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Volume 21, Number 3, 2016

A single reference measurement can predict liver tumor motion during respiration

Jakub Cvek, Lukas Knybel, Lukas Molenda, Bretislav Otahal, Tomas Jonszta, Daniel Czerny, David Feltl

Summary:

Aim

To evaluate liver tumor motion and how well reference measurement predicts motion during treatment.

Material and methods

This retrospective study included 20 patients with colorectal cancer that had metastasized to the liver who were treated with stereotactic ablative radiotherapy. An online respiratory tumor tracking system was used. Tumor motion amplitudes in the superior-inferior (SI), latero-lateral (LL), and anterior-posterior (AP) directions were collected to generate patient-specific margins. Reference margins were generated as the mean motion and 95th percentile of motion from measurements recorded for different lengths of time (1, 3, and 5 min). We analyzed the predictability of tumor motion in each axis, based on the reference measurement and intra-/interfraction motions.

Results

About 96,000 amplitudes were analyzed. The mean tumor motions were 9.9 ± 4.2 mm, 2.6 ± 0.8 mm, and 4.5 ± 1.8 mm in the SI, LL, and AP directions, respectively. The intrafraction variations were 3.5 ± 1.8 mm, 0.63 ± 0.35 mm, and 1.4 ± 0.65 mm for the SI, LL, and AP directions, respectively. The interfraction motion variations were 1.32 ± 0.79 mm, 0.31 ± 0.23 mm, and 0.68 ± 0.62 mm for the SI, LL, and AP directions, respectively. The Pearson's correlation coefficients for margins based on the reference measurement (mean motion or 95th percentile) and margins covering 95% of the motion during the whole treatment were 0.8–0.91, 0.57–0.7, and 0.77–0.82 in the SI, LL, and AP directions, respectively.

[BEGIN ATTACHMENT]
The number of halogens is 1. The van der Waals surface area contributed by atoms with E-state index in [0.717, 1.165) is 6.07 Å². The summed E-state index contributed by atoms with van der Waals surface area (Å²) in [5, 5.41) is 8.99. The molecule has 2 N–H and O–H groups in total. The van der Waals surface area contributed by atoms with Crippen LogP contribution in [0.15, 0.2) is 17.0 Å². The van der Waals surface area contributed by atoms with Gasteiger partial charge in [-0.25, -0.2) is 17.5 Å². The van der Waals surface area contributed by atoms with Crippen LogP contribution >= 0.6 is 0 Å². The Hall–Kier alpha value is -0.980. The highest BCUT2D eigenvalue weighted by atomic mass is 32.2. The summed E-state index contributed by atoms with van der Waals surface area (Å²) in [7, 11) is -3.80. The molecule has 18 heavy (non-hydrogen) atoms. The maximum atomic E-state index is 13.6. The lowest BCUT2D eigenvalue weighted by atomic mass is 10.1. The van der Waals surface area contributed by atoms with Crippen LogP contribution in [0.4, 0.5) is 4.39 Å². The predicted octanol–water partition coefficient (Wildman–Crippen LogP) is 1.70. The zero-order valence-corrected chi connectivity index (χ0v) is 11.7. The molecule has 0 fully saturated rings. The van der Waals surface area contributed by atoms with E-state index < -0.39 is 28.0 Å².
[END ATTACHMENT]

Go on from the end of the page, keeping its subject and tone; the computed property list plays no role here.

Conclusion

Liver tumor motion in the SI direction can be adequately represented by the mean tumor motion amplitude generated from a single 1 min reference measurement. Longer reference measurements did not improve results for patients who were well-educated about the importance of regular breathing. Although the study was based on tumor tracking data, the results are useful for ITV delineation when tumor tracking is not available.

Signature: Rep Pract Oncol Radiother, 2016; 21(3) : 278-283


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Indexed in: EMBASE®, the Excerpta Medica database, the Elsevier BIOBASE (Current Awareness in Biological Sciences) and in the Index Copernicus.

http://www.sciencedirect.com/science/journal/15071367/19/2